I use a lot of different websites that ask students to create a profile. Many websites offer the possibility to add an image. I don’t really like to have my students’ pictures all over the internet and that is why I invite them, during one of my first classes with them, to create an avatar and to use it as their profile picture.
A lot of free avatar creation websites are available on the web. My favourite is, but to create your avatar, you need to download an app and therefore need some type of mobile device… which is not available to all of us. Their images are very nicely done and very useful, however. I use my Bitmoji and the Chrome extension regularly. I will come back to this in a later blog post.
*Careful: Bitmoji offers avatars with text and contexts that can sometimes be inappropriate to a younger audience. I do not recommend it for younger students but will let you judge on the maturity and appropriate age of your students.
Once students have created and downloaded their avatars, I invite them to add to a collaborative presentation. If a collaborative presentation option is not available to you, you could simply cut and paste the images your students will share with you in your own presentation (although I always prefer to have the students work more than me… but I do understand that sometimes, some tools are not available to teachers).
Here is the presentation that I use with my students in English as a second language, secondary 3. Feel free to modify it and translate it as necessary.
Finally, a very simple activity that is a lot of fun is to have students try to guess who is who by looking at all of the avatars.
Finally, click right to see the Palette Creator option appear. You can select how many colours you want. And there you go!
Thanks to the colour codes, you can select colours that will work with your chosen image. Websites like Canva allow you to choose the colour of the fonts you are using or the colours of images or background with the colour numbers. A nice easy way to become a graphic artist!
I already adore Screencastify and I have been using for two years now. I started out with the lite (free) version but quickly moved on to the paid version since it offered more possibilities and more recordings.
Summer is always a time for me to reflect and learn (and yes, to relax a bit and enjoy the weather). I discovered this one-hour online course from Matt Miller and thought I would sit and watch to see what I could learn about the tool I already used and liked!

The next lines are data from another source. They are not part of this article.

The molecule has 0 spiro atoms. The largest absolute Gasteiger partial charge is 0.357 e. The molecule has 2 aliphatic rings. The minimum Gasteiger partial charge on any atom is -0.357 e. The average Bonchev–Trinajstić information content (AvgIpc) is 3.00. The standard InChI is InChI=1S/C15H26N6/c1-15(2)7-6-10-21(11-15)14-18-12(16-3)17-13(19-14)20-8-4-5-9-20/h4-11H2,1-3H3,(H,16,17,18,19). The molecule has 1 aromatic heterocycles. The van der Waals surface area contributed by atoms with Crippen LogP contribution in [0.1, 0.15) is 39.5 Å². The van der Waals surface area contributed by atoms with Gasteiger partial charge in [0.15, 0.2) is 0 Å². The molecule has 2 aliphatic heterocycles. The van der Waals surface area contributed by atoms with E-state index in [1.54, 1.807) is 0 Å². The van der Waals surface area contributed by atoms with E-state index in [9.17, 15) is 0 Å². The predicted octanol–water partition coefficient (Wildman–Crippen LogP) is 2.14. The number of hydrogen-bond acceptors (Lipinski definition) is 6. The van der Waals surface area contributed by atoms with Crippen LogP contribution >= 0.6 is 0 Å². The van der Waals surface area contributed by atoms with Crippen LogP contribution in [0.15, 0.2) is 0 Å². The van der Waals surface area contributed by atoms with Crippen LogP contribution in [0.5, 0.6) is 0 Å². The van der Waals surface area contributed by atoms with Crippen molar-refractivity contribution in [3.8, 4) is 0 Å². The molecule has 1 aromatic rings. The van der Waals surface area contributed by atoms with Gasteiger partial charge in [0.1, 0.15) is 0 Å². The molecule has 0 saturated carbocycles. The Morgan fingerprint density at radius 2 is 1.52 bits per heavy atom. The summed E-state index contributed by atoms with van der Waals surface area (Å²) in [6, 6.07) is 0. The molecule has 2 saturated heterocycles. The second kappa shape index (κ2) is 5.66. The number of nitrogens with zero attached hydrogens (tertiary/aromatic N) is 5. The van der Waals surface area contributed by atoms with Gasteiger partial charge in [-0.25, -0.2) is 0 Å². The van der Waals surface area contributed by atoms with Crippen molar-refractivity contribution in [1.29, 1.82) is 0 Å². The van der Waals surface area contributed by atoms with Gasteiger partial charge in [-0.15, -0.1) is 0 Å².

Here are some of the things I learned and will apply.
Time: I was not aware that you could add a timer to your recording. I will be using this option for students. I know they will appreciate following the timer to see how long they have left to watch but also for them to more easily go back and fort in the recording.
Editing options: I have been recording my videos in one take. If I did not like it, I started over. I will look into the cropping options but also the zoom in option which may be interesting in giving feedback or instructions for students. I also did not know you could merge videos together which offers new possibilities.
Sharing on Google Classroom: In one of the videos about sharing your video, Matt Miller takes us through the Google Classroom procedure of sharing. I originally thought that you could only share to an entire class but as I watched him go through the process, I could see that you could send the video directly to a student. In the past, I used to copy and paste the link to my feedback video in the comments of the assignment and many students were unable to find it. I made a video to show them how but still, some students struggled. Next year, I will share the video as an assignment. This way, the video will show up in the stream of the student and they will have to mark it as complete after watching it. This will make it easier for them to find it but also, will let me know who watched it.
Turning videos into animated gifs: I love gifs and find them amusing. But they can also be very helpful to show something quickly (where to find a file or where to click, for example). By recording your screen, you can then save the file as an animated gif to share as an image. No need to navigate to any other website for this! Neat!
💡 Tips and tricks: if you want to start over, don’t press stop but the re-record button. If you press stop, the video will load and become a file that you will then have to delete. By using the restart or re-record button it simply starts over. It will also avoid you having lots of little ”mistake” files in your drive.
Shortcuts: I will definitely try this one and try to learn to use the shortcuts to be faster and more efficient. This will also make the quality of my videos better since students will not have to watch my mouse all over their screen when I need to do something.
Some of my favourites to try out:
Alt (option) + Z: to delete everything you have written on the whiteboard
Alt (option) + R: to start or stop the recording
Alt (option) + T: to hide the toolbar or make it appear
Different ways to use Screencastify: